- Remember when I told you I had a helper who made some flower nail holders for me? Here they are. These things are great because you can use them over and over to make as many roses as you’d like. You can also use them to help you spin the flower nail so you don’t have to totally hold and spin it in your hand. It’s a handy little tool I know I’ll keep around for many years to come. Helpers are wonderful!
- Once you have your flower nail holder you can add your flower nail and prepare it for the rose you’re going to make.
- Add a dot of thick royal icing on the top of the nail and add a parchment paper square so you’ll be ready to decorate.
- Next, add a base of thick royal icing for your rose. I usually use white royal icing, but you can use the same color of icing you’ll use to make your roses. If you use white, make sure the spiral of the rose covers the base so your rose won’t show a white center.
- Once you’ve piped the base let it dry for about thirty minutes so it doesn’t tip over as you pipe the rose. Do you see why we need more than one flower nail? They really help!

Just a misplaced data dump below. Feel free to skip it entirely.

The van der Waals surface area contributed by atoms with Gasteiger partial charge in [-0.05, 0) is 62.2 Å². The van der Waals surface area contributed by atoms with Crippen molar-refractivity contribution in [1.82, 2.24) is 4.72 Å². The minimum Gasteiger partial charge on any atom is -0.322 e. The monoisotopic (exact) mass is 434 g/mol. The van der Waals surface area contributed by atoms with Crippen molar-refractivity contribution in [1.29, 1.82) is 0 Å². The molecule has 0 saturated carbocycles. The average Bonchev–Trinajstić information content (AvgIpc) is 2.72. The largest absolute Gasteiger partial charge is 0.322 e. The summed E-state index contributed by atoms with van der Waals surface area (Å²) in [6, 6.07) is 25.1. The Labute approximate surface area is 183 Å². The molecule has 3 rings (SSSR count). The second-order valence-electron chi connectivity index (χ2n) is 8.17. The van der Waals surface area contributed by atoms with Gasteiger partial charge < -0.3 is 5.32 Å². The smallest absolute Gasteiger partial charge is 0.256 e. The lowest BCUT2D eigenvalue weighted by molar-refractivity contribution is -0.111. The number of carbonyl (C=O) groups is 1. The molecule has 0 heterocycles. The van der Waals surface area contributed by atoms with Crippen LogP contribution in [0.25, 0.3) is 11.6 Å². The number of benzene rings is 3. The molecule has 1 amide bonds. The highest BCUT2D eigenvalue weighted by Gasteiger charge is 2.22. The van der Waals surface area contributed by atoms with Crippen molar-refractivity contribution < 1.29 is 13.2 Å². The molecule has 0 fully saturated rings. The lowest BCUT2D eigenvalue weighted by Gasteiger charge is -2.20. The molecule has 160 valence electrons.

- Now that the base has had a little time to dry, grab your piping bag and get ready to decorate.
- Begin by making a spiral around the tip of the base. All you have to do is hold the piping bag with the wide end of tip #101 at the bottom and the skinny tip at the top.
- Hold the tip next to the top of the and turn the nail as you apply pressure to the piping bag and spin. Once the spiral is complete let it dry for about 10 minutes so it won’t fall flat or move as you add the next layers of the rose.
- Next, pipe three petals around the spiral. Pipe the petals in an up-and-down motion like a rainbow and overlap each petal.
- Let the three petals dry for about ten minutes before you add the next layer.
- Make the last layer of petals on the rose. This time pipe five petals in the up and down motion and this will be the last layer for these royal icing roses. You can make another layer if you want a bigger rose so you should pipe seven petals around.
- Let the rose dry overnight before you try to remove it from the royal icing base because if you try to move it while the icing is wet you might mess up a few petals which is sad. We want happy roses not smooshed sad roses.
- Removing the royal icing roses from the base is kind of fun because you get to use this really cool Flower Lifter tool. They’re a lot like scissors so all you have to do is cut the flower off of the base, but the key for me is to wait until the royal icing has dried overnight. If you watch the video you’ll see why this process works for me.